One secret to effective speaking is to learn what not to say…
Don’t give everything you’ve got in a message.
A standard joke is about the young preacher giving his first message. After he has studied hard and has lots of information, he can’t help but share everything he’s got. One key, however, to an effective message is when the speaker learns what to say and what not to say. The “what not to say” is perhaps the more important part. I’m not an expert speaker, but for me, the best part of my sermon message preparation is after it’s written, going back and cutting parts of it to tighten up the talk.
Here are three suggestions to make a good talk great.
Be intentional in saying the right things – It’s easier just to throw everything into the talk. Deciding the right thing to say takes more effort, but makes the talk better.
Honor people’s time - Let’s face it. People are busy. They get bored easily. They check out before you make your final points. Understand this and you’ll keep their attention long enough to say what you need to say.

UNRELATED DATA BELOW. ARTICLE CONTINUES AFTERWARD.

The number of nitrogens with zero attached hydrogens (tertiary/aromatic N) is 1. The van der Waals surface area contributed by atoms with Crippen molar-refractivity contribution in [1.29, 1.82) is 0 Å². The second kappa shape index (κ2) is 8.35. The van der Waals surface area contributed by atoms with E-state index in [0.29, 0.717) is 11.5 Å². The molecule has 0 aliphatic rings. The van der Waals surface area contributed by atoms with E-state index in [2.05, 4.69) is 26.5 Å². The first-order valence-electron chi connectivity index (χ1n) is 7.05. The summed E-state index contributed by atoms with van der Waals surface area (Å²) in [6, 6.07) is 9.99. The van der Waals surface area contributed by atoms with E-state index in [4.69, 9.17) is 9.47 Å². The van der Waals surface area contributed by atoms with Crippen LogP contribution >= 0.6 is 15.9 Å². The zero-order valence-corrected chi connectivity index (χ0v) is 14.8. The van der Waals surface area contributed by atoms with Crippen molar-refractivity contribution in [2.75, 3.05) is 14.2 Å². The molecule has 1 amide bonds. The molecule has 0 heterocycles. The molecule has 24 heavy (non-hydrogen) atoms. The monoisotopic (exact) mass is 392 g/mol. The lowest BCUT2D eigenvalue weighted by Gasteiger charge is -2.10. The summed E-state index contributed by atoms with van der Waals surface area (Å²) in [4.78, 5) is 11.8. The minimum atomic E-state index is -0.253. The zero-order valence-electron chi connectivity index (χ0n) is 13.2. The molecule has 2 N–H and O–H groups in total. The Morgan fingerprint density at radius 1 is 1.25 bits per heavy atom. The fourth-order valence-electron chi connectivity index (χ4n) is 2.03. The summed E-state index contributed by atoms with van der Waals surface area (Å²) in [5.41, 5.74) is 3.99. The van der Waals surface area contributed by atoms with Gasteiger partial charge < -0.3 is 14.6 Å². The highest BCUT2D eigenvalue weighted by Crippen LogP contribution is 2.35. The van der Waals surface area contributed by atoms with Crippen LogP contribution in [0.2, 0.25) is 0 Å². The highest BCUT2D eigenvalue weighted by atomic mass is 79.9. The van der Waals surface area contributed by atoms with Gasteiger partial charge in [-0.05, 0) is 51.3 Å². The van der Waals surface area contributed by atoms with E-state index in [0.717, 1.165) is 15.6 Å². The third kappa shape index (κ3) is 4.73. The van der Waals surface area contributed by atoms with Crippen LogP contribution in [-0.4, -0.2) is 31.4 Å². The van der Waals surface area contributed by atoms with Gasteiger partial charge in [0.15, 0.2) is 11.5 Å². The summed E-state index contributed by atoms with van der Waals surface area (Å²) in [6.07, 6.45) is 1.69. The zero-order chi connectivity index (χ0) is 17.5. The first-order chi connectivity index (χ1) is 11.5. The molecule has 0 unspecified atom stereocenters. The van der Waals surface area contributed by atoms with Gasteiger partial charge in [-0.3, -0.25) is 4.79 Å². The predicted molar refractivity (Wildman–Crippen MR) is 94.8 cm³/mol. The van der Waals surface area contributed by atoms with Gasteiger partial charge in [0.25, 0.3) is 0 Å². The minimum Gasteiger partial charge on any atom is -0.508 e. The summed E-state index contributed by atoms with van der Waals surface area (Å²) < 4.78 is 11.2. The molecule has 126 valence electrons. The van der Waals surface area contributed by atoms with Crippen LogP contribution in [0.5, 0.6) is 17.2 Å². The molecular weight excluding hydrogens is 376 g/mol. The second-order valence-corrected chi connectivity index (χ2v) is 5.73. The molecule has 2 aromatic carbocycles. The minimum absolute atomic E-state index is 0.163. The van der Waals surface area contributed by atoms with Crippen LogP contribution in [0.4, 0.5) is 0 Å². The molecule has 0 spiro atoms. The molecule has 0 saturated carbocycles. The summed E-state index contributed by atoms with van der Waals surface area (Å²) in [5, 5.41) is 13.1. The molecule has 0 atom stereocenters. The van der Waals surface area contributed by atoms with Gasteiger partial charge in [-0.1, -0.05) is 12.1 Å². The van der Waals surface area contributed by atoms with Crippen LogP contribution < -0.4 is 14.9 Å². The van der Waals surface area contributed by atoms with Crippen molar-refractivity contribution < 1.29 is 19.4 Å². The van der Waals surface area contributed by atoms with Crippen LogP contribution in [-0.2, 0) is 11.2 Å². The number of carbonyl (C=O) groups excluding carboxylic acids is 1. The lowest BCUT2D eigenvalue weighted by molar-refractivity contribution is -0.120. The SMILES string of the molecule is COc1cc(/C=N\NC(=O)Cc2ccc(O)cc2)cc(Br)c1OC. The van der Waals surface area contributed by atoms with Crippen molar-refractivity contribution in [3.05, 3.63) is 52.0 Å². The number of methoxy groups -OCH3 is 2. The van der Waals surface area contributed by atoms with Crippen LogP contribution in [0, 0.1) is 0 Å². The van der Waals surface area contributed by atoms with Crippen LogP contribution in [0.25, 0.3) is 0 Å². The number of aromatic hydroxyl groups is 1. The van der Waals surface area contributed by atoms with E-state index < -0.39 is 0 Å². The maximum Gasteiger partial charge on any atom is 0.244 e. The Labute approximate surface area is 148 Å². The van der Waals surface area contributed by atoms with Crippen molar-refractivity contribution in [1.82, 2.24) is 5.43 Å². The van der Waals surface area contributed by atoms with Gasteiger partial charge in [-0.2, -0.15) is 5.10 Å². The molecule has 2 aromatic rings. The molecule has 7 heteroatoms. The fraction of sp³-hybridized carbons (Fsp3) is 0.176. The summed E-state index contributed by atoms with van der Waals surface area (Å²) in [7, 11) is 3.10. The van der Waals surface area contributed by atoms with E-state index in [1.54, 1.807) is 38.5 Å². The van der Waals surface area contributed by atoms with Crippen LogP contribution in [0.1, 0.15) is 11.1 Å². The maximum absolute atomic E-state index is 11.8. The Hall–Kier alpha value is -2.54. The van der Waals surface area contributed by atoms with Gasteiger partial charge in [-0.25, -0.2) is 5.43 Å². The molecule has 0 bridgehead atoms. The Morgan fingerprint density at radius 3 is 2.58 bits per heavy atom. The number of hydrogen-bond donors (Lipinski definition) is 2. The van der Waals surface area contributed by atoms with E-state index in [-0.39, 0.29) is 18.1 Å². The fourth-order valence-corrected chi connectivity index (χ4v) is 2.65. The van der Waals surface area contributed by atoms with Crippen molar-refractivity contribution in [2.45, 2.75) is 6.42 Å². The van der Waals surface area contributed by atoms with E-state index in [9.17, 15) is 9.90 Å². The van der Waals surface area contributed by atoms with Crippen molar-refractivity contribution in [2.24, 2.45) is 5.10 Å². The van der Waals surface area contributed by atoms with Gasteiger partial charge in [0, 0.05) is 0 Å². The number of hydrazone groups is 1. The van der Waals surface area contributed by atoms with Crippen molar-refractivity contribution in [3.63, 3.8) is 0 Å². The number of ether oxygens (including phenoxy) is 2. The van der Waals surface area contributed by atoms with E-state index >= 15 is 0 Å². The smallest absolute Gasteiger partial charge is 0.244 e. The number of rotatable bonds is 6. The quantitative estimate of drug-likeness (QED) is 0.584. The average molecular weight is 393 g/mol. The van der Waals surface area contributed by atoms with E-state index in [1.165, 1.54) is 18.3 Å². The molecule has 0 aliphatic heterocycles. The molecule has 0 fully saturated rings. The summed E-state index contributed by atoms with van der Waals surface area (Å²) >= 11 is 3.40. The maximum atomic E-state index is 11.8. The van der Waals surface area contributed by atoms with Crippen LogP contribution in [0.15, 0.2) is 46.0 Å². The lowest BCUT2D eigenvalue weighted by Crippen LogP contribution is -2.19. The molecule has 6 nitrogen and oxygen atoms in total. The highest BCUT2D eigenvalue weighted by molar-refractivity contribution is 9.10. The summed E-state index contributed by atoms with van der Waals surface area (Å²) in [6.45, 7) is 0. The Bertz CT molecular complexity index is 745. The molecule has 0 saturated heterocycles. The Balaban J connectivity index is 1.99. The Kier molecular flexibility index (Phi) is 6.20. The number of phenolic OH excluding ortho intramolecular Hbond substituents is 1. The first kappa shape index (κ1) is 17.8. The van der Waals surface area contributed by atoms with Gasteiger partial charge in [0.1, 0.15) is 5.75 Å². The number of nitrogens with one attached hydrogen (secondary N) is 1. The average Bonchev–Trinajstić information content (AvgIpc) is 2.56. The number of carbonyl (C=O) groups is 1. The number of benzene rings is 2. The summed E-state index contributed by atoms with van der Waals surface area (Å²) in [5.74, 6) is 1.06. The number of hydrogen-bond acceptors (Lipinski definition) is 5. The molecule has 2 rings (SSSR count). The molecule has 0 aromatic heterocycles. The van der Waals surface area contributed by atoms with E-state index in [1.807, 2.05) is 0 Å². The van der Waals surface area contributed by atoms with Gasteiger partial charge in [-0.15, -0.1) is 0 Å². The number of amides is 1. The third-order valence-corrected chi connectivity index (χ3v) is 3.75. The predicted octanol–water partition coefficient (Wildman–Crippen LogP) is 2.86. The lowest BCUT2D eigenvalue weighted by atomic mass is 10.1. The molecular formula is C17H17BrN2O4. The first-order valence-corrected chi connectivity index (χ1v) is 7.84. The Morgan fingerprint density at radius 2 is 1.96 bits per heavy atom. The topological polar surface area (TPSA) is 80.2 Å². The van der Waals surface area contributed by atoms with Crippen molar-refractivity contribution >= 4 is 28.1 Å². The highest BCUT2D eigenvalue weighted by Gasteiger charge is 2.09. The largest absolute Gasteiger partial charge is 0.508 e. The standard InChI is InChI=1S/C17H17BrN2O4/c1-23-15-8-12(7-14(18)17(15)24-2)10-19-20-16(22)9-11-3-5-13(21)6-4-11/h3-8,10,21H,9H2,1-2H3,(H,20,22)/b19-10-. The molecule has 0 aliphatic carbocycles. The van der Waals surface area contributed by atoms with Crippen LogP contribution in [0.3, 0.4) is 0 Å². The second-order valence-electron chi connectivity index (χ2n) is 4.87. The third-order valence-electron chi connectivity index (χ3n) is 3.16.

Leave them wanting more - It’s always good to leave your audience with an anticipation, rather than looking at their watch.
Unless you and I are exceptional communicators (the kind of communicator who is better than even they think they are), then we need to learn how to trim our messages, leaving the best parts and cutting the fluff. We will be more pleased with your results.
Have you sat through a speech or message that went too long?
BTW, what do you do when you get bored listening? Do you sleep…check your phone…doodle? Seriously…I’m curious… (Grace Community Church peeps need not reply…Ha!)
(Pastors, there’s still time for this Sunday!)
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